Settlement Approved in Paula Deen Harassment Lawsuit
After dismissing part of a complaint filed by a white worker against celebrity chef Paula Deen and her brother Bubba Hiers, alleging racial discrimination based on their treatment of black workers, a federal judge approved a settlement of the rest of the worker’s claims on Aug. 26.
Despite the end of the case, PR experts say Deen’s career is over.
Earlier this year, a deposition in the lawsuit came to light in which Deen admitted to using racial slurs around employees, including the n-word. She was unapologetic at first, but once it became clear that public opinion was on the main turning against her, she issued an overwrought apology and then broke down in public on a news show in June.
The judge threw out Lisa Jackson’s claim that Deen and Hiers racially discriminated against workers, finding that she lacked standing to sue for the poor treatment of black employees and the stressful environment that created at Uncle Bubba’s Seafood and Oyster House.
Jackson was a manager of the restaurant, where Deen is co-owner and Bubba runs the show.
PR experts have reportedly said after the race discrimination claim was dismissed that the damage to Deen’s reputation had already been done. The race-based claim “wasn’t dropped because it wasn’t true,” said Howard Bragman of Reputation.com. “[I]t was dropped because of the race of the person in the claim.”
Racial Harmony Not Protected
While there is some legal precedent for a worker of a different race to bring discrimination charges based on the treatment of other workers, it is not well-established.
The U.S. Supreme Court has said in passing that that a white plaintiff could sue a landlord who allegedly discriminated against non-whites “because the exclusion of minorities from the apartment complex resulted in the loss of benefits from ‘interracial associations,’” notes Gregory R. Fidlon, an employment lawyer in Atlanta.
“Relying on this language, several Circuit Courts of Appeal have held that a non-minority plaintiff had standing to sue his/her employer when the employer’s discrimination resulted in the lost benefits of associating with persons of other racial groups,” he adds.
But here, the court held that in an employment discrimination claim, the plaintiff must be within the “zone of interest” that the law was intended to protect, Fidlon explains. Jackson was found to be “at best an ‘accidental victim’ of the alleged racial discrimination,” he says.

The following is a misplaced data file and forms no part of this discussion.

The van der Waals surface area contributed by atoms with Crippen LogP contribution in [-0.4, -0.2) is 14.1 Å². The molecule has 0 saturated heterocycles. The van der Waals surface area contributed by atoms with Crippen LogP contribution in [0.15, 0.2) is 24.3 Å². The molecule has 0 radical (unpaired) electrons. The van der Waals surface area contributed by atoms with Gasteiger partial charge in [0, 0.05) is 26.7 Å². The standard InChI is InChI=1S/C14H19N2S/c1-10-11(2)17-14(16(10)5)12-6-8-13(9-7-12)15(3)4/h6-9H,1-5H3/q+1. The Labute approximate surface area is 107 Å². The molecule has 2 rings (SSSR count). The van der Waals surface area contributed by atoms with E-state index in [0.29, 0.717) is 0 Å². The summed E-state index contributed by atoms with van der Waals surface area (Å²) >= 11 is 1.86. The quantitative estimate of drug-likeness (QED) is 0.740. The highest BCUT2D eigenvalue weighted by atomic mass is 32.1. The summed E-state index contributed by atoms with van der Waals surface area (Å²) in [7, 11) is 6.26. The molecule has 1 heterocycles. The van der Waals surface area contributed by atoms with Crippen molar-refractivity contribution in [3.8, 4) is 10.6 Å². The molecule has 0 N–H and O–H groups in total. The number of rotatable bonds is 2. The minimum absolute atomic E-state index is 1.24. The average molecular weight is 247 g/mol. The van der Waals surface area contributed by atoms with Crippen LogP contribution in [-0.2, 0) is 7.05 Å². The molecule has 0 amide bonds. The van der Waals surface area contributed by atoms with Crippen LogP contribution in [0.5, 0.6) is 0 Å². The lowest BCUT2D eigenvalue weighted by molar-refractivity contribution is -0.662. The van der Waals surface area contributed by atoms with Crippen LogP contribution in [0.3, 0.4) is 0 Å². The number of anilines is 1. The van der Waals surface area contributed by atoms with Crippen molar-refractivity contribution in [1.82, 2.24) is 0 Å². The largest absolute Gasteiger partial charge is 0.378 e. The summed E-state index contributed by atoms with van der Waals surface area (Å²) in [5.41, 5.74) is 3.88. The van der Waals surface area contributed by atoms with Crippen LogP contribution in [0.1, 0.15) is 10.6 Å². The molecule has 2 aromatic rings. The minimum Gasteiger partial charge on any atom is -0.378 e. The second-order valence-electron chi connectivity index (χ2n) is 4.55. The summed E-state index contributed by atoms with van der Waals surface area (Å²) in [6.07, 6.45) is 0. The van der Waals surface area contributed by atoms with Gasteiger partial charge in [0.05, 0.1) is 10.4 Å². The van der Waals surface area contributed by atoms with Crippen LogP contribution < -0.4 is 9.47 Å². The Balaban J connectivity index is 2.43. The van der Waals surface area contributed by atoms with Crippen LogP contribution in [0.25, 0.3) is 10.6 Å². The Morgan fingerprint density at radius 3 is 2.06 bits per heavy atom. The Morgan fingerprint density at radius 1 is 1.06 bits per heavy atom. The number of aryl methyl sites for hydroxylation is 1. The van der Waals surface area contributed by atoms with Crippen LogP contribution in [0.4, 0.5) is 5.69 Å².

With only one exception, Hiers’s racial slurs weren’t directed at her in order to harass her; she claimed instead that Hiers and Deen deprived her of “harmonious working relationships” with her African-American subordinates. “The Court concluded that those are not interests that the federal anti-discrimination laws sought to protect,” Fidlon says.
Harassment Claim Settled
Jackson’s harassment claim still stood, and Fidlon says it was a strong one, along with her claims for negligent infliction of emotional distress, negligent retention, assault and battery. If the claim had been successful, the defendants could have been forced to pay damages for Jackson’s lost wages, emotional distress, punitive damages and attorneys’ fees, he observes.
If Jackson had been successful, Deen could have been held individually liable as the corporate owner of Bubba’s restaurant. While litigation is always difficult to predict, one thing was for sure: Deen certainly did not want this case to get all the way to a jury.
“If one or more claims survive summary judgment, the plaintiff will have the opportunity to present her case to a jury,” Fidlon says. “At that point, it may be in the defendants’ best interests to settle, as there is always tremendous risk in having a jury determine the outcome, and a trial will likely bring additional negative publicity to Ms. Deen and her restaurant empire.”
Seems like Deen got the message. Details of the settlement announced on Aug. 26 were not released, but the dismissal of the suit was “with prejudice,” meaning Jackson cannot sue Deen again for the same thing.